«Item type Thesis or dissertation Authors Davis, Nicolas Citation Davis, N., Schaffner, C. M., & Smith, T. E. (2005). Evidence that zoo visitors ...»
The second prediction, that adult males would be the most frequent actors of severe and lethal aggression and that the juvenile males would be the most frequent targets was supported. Adult males were overwhelmingly responsible for severe and lethal aggression. Males committed 9 of the 11 cases of severe aggression. In addition, juvenile males were more likely than expected to be the targets of severe and lethal aggression. The proportion of aggressive incidents that resulted in severe injuries (22.0%) is high compared to data from several long-term studies of captive primates in which no severe aggression was reported (Bernstein, Williams, & Ramsay, 1983; Fuentes, Malone, Sanz, Matheson, & Vaughan, 2002; Ren, et al., 1991; Thierry, 1985; Zucker, 1994), although it is likely that minor injuries were under reported as they could only be based on direct observations. Males were responsible for all six cases of lethal aggression.
Although lethal aggression has been reported in captive chimpanzees (Pan troglodytes) (de Waal, 1986a) and captive golden lion tamarins (Leontopithecus rosalia) (Inglett, et al., 1989), generally reports of lethal aggression are rare. For example, in a two year study of a captive group of chimpanzees involving 219 conflicts only three incidents resulted in observable injuries (0.14%) (Fuentes, et al., 2002), in a four month study of two groups of captive golden monkeys (Rhinopithecus roxellanae roxellanae ), where 130 agonistic encounters were observed, no injurious aggression was recorded (Ren, et al., 1991). In a much larger study of macaques 1322 aggressive interactions were recorded in rhesus macaques (Macaca mulatta), 570 in a group of long-tailed macaques (M. fascicularis) and 682 in a group of tonkean macaques (M. tonkeana) over a 12 month period, and only 56 (2.2%) agonistic interactions with bites were recorded (Thierry, 1985). In a group of free ranging patas monkeys (Erythrocebus patas) 1353 agonistic interactions were recorded over seven months, of which 6.13% were bites (Zucker, 1994), and in a year long study of agonistic behavior in large groups of captive rhesus macaques (M.
mulatta), stumptail macaques (M. arctoides), pigtail macaques (M. nemestrina), Sulawesi black crested macaques (M. nigra) and sooty managabeys (Cercocebus atys) adult males participated least of any age-class in any agonistic encounters and seldom involved in any forms of contact aggression (Bernstein, et al., 1983).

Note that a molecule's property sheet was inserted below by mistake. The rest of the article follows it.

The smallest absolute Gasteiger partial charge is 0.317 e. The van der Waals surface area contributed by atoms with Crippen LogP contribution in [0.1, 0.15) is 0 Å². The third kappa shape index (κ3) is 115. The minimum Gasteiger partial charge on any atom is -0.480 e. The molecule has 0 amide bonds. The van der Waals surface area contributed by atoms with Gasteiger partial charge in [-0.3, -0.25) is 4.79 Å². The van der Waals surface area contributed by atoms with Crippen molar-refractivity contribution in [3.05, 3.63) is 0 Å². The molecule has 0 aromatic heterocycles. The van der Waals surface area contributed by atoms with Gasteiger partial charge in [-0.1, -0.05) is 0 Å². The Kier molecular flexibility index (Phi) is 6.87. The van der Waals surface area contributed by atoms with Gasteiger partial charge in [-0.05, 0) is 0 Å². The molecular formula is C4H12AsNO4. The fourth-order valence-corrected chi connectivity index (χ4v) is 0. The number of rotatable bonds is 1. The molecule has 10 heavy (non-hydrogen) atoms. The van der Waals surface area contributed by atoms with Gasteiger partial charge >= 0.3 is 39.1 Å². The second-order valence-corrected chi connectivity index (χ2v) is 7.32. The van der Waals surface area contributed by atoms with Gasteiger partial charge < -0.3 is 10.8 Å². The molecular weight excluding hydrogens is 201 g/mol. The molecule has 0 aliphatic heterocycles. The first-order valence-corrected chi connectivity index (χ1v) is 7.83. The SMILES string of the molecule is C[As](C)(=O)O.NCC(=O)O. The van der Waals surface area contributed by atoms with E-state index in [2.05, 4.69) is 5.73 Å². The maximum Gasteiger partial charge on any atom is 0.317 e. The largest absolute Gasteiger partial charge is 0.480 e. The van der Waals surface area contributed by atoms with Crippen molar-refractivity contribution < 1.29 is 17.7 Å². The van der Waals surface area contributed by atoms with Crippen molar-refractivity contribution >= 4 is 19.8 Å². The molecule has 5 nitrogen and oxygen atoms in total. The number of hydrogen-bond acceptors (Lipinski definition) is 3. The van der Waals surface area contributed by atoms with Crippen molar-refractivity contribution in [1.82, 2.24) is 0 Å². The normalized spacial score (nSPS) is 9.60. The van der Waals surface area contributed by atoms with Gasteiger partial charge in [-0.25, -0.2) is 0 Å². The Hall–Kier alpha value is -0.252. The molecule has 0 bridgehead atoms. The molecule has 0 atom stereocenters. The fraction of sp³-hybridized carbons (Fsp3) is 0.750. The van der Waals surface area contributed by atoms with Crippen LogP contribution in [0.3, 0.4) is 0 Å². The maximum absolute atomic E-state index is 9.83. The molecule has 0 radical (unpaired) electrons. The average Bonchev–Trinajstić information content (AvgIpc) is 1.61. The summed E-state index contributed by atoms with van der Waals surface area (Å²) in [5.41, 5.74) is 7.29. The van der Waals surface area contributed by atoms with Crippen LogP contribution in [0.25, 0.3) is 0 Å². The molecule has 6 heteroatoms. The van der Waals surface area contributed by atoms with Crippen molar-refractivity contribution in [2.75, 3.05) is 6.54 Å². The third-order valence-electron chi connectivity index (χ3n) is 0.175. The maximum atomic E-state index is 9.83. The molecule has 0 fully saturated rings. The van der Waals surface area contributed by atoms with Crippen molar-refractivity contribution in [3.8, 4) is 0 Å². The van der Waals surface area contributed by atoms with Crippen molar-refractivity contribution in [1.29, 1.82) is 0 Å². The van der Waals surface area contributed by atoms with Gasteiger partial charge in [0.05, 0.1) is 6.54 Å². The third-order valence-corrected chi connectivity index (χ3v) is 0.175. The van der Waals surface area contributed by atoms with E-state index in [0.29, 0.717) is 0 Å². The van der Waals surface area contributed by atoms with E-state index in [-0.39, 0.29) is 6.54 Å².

Importantly no lethal aggression was reported in any of these studies.
Field studies however have revealed cases of lethal intragroup aggression illustrating that aggression does occur in the wild. Itani’s (1982) review of intragroup lethal aggression revealed killing occurred in 13 species of nine genera. He separated them into two categories including infanticide, which accounted for the vast number of instances, and rare events of killing among adults. Recent studies reveal that lethal intragroup aggression also occurs in white handed gibbons (Hylobates lar) (Palombit, 1993), chimpanzees (Pan troglodytes) (Fawcett & Muhumuza, 2000;
Nishida, 1996; Watts, 2004; Watts, Muller, Amsler, Mbabazi, & Mitani, 2006), capuchin monkeys (Cebus capucinus) (Gros-Louis, Perry, & Manson, 2003) and spider monkeys (Ateles spp) (Campbell, 2006b; Valero, et al., 2006). Thus, there appears to be something unusual about the intensity of spider monkey aggression that occurs in zoos, with such a high percentage of aggressive incidents which involve individuals receiving substantial and potentially life-threatening or lethal injuries.
There may also be a possible difference between the four species with general aggression much more prevalent in the A. g. geoffroyi and to a lesser extent A. g.
rufiventris. However, this may be explained by the fact they were generally kept in larger groups and so had an increased potential for aggression between conspecifics Finally, I predicted that females would be the least frequent actors of aggression. The data supported this prediction as only eight incidents of aggression were attributable to adult females, and all but one incident was categorised as minor.
Non-adult females were never the actors of aggression. This is not surprising as very low rates of female-female aggression are reported in wild populations of spider monkeys (Fedigan & Baxter, 1984; van Roosmalen & Klein, 1988), with the exception that resident females do target aggression toward new immigrant females (Asensio, et al., 2008). However, the analogous context, the introduction of a new female into an existing group, only occurred once in my study groups and did not result in any female-female aggression.